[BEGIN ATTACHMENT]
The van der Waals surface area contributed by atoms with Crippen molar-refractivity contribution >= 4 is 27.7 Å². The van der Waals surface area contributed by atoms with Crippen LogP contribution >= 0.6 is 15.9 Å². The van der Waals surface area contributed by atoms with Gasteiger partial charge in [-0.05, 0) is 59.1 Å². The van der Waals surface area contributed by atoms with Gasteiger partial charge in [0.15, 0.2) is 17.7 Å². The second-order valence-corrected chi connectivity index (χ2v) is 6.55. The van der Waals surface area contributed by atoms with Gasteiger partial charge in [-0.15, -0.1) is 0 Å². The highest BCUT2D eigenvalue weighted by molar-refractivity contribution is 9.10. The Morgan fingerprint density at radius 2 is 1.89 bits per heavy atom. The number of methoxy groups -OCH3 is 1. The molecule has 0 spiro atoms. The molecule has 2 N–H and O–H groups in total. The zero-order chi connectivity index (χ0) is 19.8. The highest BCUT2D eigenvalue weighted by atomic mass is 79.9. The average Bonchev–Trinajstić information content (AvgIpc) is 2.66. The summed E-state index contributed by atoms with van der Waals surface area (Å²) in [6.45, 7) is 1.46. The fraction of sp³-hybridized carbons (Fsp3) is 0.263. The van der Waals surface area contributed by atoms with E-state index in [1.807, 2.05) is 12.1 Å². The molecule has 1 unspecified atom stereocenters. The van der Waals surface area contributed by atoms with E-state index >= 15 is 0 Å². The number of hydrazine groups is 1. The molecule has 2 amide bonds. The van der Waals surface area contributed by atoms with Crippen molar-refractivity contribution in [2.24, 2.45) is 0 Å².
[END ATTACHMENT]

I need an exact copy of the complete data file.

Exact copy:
The van der Waals surface area contributed by atoms with Crippen molar-refractivity contribution >= 4 is 27.7 Å². The van der Waals surface area contributed by atoms with Crippen LogP contribution >= 0.6 is 15.9 Å². The van der Waals surface area contributed by atoms with Gasteiger partial charge in [-0.05, 0) is 59.1 Å². The van der Waals surface area contributed by atoms with Gasteiger partial charge in [0.15, 0.2) is 17.7 Å². The second-order valence-corrected chi connectivity index (χ2v) is 6.55. The van der Waals surface area contributed by atoms with Gasteiger partial charge in [-0.15, -0.1) is 0 Å². The highest BCUT2D eigenvalue weighted by molar-refractivity contribution is 9.10. The Morgan fingerprint density at radius 2 is 1.89 bits per heavy atom. The number of methoxy groups -OCH3 is 1. The molecule has 0 spiro atoms. The molecule has 2 N–H and O–H groups in total. The zero-order chi connectivity index (χ0) is 19.8. The highest BCUT2D eigenvalue weighted by atomic mass is 79.9. The average Bonchev–Trinajstić information content (AvgIpc) is 2.66. The summed E-state index contributed by atoms with van der Waals surface area (Å²) in [6.45, 7) is 1.46. The fraction of sp³-hybridized carbons (Fsp3) is 0.263. The van der Waals surface area contributed by atoms with E-state index in [1.807, 2.05) is 12.1 Å². The molecule has 1 unspecified atom stereocenters. The van der Waals surface area contributed by atoms with E-state index >= 15 is 0 Å². The number of hydrazine groups is 1. The molecule has 2 amide bonds. The van der Waals surface area contributed by atoms with Crippen molar-refractivity contribution in [2.24, 2.45) is 0 Å².